Is South Africa poised to complete the transition from apartheid to state capitalism? Shortly after the ruling African National Congress issued its election manifesto over the weekend, South African economist Iraj Abedian wondered how the business sector will react to ANC president Jacob Zuma’s commitment to spend aggressively in everything from infrastructure and industry to health care, education, social security and, yes, soup-kitchens for the unemployed and hungry.
The South African rand sank to 9.74 against the dollar in late-Friday trading in Johannesburg, in the wake of news that the manufacturing sector had slumped for the second straight month and that the 2008 drop in prices for commodities and platinum, which competes with gold as the biggest export earner, has begun to have a significant impact on foreign currency balances. Not that the rand needs too much bad news to attract selling; South Africa’s official jobless rate is 25%, reliable unofficial unemployment estimates are in the 35-40% range, roughly 48% of households live in poverty and over three million Zimbabweans, fleeing the severe food crisis north of the Limpopo River have swelled the ranks of the virtually unmanageable casual (undocumented) labor force which exerts a powerful pressure on wage levels.
Senior bankers in Johannesburg and Cape Town predict that the rand will extend last year’s 28% slump and hit 10.50 (per dollar) within the first half of 2009. But given the deep structural problems within the domestic economy and worsening global trade conditions, a level close to 11.50 is more likely, even inevitable.
While worries about a Zuma-led government accelerating the post-apartheid land reforms program may be overblown, few will argue with the fact that South Africa’s commercial agriculture is now at the real risk of knee-jerk legislation. On the one hand, South Africa can see how badly Zimbabwe has faltered in its plans to transfer productive land from white farmers to impoverished blacks. On other hand, without some form of substantive land distribution, South Africa cannot even hope to fight unemployment, poverty and increasing restlessness.
Since the share price of many of the counters on the Johannesburg Stock Exchange depends largely upon the price of exportable items, positions in South African Exchange-traded Funds (EZA, JNB), represent a dual play on (a) the future of the South African economy and (b) the prices of gold, silver, platinum, uranium and diamonds. Considering that the rest of the continent is perhaps in even worse financial shape than South Africa, relatively purer short-Africa positions can be achieved via regional ETFs (AKF, GAF); WisdomTree’s SZR offers exposure to the South African money markets and to the rand.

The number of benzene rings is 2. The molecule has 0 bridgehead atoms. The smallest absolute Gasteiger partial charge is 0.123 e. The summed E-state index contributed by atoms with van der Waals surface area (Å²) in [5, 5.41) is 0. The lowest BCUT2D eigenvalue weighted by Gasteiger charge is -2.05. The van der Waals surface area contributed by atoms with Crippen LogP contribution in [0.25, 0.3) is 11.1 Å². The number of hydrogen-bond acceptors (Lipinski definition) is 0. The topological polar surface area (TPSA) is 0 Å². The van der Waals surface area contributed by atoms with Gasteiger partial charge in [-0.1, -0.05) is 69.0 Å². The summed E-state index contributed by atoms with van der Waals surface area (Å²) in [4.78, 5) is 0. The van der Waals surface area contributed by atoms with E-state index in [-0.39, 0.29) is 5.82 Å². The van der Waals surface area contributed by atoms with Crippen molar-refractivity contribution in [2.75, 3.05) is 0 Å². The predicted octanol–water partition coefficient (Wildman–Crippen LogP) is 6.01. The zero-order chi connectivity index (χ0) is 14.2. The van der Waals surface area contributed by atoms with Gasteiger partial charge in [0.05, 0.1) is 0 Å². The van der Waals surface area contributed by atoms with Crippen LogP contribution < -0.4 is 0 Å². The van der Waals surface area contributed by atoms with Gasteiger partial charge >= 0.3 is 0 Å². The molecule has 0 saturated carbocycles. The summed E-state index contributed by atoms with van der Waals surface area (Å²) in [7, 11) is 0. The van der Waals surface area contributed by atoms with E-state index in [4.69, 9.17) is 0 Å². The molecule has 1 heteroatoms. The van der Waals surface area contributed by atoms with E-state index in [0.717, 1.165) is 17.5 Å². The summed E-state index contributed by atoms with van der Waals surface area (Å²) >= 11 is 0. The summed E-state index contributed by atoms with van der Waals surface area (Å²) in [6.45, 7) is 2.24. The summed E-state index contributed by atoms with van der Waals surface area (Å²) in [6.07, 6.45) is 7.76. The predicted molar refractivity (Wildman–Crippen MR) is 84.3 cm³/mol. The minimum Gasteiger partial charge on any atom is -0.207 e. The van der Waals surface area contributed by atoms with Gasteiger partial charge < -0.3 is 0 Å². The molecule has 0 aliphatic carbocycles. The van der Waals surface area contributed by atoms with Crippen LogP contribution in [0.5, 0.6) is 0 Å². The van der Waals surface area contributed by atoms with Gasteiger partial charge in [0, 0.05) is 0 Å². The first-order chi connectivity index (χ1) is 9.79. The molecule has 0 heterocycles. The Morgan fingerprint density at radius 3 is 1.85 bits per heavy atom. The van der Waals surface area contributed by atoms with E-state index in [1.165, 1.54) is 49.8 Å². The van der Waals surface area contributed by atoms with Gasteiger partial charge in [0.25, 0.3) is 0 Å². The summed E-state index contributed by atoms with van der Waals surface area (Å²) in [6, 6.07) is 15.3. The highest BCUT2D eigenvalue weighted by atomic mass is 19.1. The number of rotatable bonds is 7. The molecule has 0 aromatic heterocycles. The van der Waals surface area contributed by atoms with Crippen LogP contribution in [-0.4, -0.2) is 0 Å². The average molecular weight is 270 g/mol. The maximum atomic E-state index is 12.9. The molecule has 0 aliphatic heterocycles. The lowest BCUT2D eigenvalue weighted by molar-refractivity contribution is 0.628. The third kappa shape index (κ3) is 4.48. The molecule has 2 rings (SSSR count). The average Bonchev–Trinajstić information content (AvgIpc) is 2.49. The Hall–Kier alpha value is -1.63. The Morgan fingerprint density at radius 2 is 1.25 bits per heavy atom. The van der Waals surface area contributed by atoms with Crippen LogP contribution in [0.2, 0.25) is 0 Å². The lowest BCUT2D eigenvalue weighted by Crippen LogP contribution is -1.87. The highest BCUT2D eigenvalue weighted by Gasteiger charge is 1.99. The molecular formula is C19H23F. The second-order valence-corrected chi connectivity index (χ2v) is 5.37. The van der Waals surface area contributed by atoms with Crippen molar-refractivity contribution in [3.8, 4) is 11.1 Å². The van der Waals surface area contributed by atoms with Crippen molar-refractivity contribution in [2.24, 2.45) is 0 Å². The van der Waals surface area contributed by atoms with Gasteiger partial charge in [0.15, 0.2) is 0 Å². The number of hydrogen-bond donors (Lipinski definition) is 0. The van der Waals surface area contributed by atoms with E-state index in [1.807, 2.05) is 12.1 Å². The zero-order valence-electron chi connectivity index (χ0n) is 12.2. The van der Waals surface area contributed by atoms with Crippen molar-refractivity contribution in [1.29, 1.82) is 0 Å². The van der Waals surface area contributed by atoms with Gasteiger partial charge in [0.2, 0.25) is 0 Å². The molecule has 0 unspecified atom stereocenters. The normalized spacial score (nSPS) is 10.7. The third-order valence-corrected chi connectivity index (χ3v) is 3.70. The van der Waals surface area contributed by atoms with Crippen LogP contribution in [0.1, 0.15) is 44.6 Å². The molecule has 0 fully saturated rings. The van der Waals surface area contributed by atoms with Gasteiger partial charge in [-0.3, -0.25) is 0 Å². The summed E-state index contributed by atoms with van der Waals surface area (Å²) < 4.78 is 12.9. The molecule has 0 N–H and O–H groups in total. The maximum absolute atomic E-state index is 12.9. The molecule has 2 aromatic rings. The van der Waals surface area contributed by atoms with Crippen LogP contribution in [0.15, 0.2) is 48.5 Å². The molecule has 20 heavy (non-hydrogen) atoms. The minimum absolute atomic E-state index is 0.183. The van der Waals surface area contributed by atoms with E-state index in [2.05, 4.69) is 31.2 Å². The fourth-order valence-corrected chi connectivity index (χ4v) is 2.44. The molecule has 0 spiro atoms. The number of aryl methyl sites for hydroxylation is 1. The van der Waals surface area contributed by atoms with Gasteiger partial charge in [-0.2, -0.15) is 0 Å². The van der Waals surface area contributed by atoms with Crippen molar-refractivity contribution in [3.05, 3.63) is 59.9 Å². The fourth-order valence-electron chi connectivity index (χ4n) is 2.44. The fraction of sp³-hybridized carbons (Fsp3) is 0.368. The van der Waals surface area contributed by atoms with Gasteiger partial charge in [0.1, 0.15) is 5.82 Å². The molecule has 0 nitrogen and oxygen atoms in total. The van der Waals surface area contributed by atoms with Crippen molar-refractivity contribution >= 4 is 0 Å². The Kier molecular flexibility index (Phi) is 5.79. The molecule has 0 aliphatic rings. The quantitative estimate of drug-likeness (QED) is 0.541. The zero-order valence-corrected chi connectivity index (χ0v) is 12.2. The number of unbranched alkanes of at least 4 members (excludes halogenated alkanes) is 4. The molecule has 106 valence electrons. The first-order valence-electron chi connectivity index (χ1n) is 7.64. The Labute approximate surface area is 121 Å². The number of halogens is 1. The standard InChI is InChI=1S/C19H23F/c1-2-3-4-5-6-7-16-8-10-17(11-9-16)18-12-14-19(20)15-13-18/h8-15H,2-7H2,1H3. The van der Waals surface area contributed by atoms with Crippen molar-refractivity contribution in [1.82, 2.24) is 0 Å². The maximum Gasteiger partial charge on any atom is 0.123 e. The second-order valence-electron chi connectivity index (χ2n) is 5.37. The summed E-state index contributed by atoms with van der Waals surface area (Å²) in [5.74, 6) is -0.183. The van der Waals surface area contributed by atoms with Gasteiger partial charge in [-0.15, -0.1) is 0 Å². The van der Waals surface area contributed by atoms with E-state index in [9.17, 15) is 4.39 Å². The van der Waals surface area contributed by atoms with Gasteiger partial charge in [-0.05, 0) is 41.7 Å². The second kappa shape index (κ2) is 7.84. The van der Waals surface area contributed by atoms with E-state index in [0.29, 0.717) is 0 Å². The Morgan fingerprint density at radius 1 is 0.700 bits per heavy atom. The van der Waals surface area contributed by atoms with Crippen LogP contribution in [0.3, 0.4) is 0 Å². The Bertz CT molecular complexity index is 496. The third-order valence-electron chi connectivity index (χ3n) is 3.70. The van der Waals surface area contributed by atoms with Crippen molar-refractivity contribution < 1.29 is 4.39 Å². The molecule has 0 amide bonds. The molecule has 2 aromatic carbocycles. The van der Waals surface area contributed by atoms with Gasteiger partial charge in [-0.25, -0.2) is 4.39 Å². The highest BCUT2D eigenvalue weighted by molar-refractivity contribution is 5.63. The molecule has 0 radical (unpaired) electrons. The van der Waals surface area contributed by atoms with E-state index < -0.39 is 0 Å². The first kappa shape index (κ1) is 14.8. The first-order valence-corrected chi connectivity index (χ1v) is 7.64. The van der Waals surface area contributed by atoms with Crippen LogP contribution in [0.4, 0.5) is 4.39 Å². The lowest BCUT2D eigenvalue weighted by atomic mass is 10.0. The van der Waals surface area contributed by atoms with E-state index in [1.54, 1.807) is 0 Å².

In one key, fundamental respect, the problems of the Dark Continent (it really is darker at night in Africa than in the rest of the world) can be traced back to the territorial divisions determined amongst European powers (including Britain) at the 1884-1885 Berlin Conference summoned by Otto von Bismarck. The thrust of the Scramble for Africa which followed with renewed intensity in the 1890s was access to Africa’s mining riches; the process of demarcating borders paid little heed to the continent’s numerous self-sufficient natural economies, to the need to promote the upgrading of crop yields to support rising populations, and to the task of efficiently integrating tribal-era communities into the modern world.
As a consequence, the entire continent, particularly Sub-Saharan Africa, continues to be plagued by successive waves of massive labor migrations. “The borders are porous, there is no work in the homelands and so those desperately looking to make ends meet have no choice but to head to the cities of South Africa, the mines of the Congo, the red-light districts of oil-rich Luanda, and wherever else a window of opportunity opens up,” said an aide to Bishop Desmond Tutu at a poverty conference in Pretoria, South Africa’s capital, recently. “We must find a solution to this never-ending cycle of migration, hunger and disease if we are to make any social progress at all.”
For Jacob Zuma, and his allies in the South African Communist Party and in the Congress of South African Trade Unions, the solution is fairly straightforward: a wave of nationalizations in agriculture, mining and industry in order to, ostensibly, place the country’s vast resources in the hands of the black majority. Another version of state capitalism, another highly persuasive reason to stay short South Africa and Africa well beyond the medium term.
Disclosure: Author holds a short position in SZR